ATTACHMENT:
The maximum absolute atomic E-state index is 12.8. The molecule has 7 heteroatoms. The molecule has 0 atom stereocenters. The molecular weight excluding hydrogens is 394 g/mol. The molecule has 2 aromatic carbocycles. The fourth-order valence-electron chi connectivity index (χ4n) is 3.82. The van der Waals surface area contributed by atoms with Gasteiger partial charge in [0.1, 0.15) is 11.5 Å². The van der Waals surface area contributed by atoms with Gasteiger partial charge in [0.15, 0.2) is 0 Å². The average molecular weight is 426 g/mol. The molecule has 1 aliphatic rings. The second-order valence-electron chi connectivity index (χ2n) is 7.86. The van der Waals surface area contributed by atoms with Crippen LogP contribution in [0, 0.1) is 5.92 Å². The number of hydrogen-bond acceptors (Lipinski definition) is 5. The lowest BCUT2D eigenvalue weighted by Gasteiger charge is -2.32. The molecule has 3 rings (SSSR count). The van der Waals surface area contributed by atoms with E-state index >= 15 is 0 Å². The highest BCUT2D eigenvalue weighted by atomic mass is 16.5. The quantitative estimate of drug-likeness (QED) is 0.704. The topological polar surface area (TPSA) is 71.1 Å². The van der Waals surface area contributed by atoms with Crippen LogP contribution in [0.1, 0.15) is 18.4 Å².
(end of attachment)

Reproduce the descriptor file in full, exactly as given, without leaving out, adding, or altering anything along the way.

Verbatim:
The maximum absolute atomic E-state index is 12.8. The molecule has 7 heteroatoms. The molecule has 0 atom stereocenters. The molecular weight excluding hydrogens is 394 g/mol. The molecule has 2 aromatic carbocycles. The fourth-order valence-electron chi connectivity index (χ4n) is 3.82. The van der Waals surface area contributed by atoms with Gasteiger partial charge in [0.1, 0.15) is 11.5 Å². The van der Waals surface area contributed by atoms with Gasteiger partial charge in [0.15, 0.2) is 0 Å². The average molecular weight is 426 g/mol. The molecule has 1 aliphatic rings. The second-order valence-electron chi connectivity index (χ2n) is 7.86. The van der Waals surface area contributed by atoms with Crippen LogP contribution in [0, 0.1) is 5.92 Å². The number of hydrogen-bond acceptors (Lipinski definition) is 5. The lowest BCUT2D eigenvalue weighted by Gasteiger charge is -2.32. The molecule has 3 rings (SSSR count). The van der Waals surface area contributed by atoms with E-state index >= 15 is 0 Å². The highest BCUT2D eigenvalue weighted by atomic mass is 16.5. The quantitative estimate of drug-likeness (QED) is 0.704. The topological polar surface area (TPSA) is 71.1 Å². The van der Waals surface area contributed by atoms with Crippen LogP contribution in [0.1, 0.15) is 18.4 Å².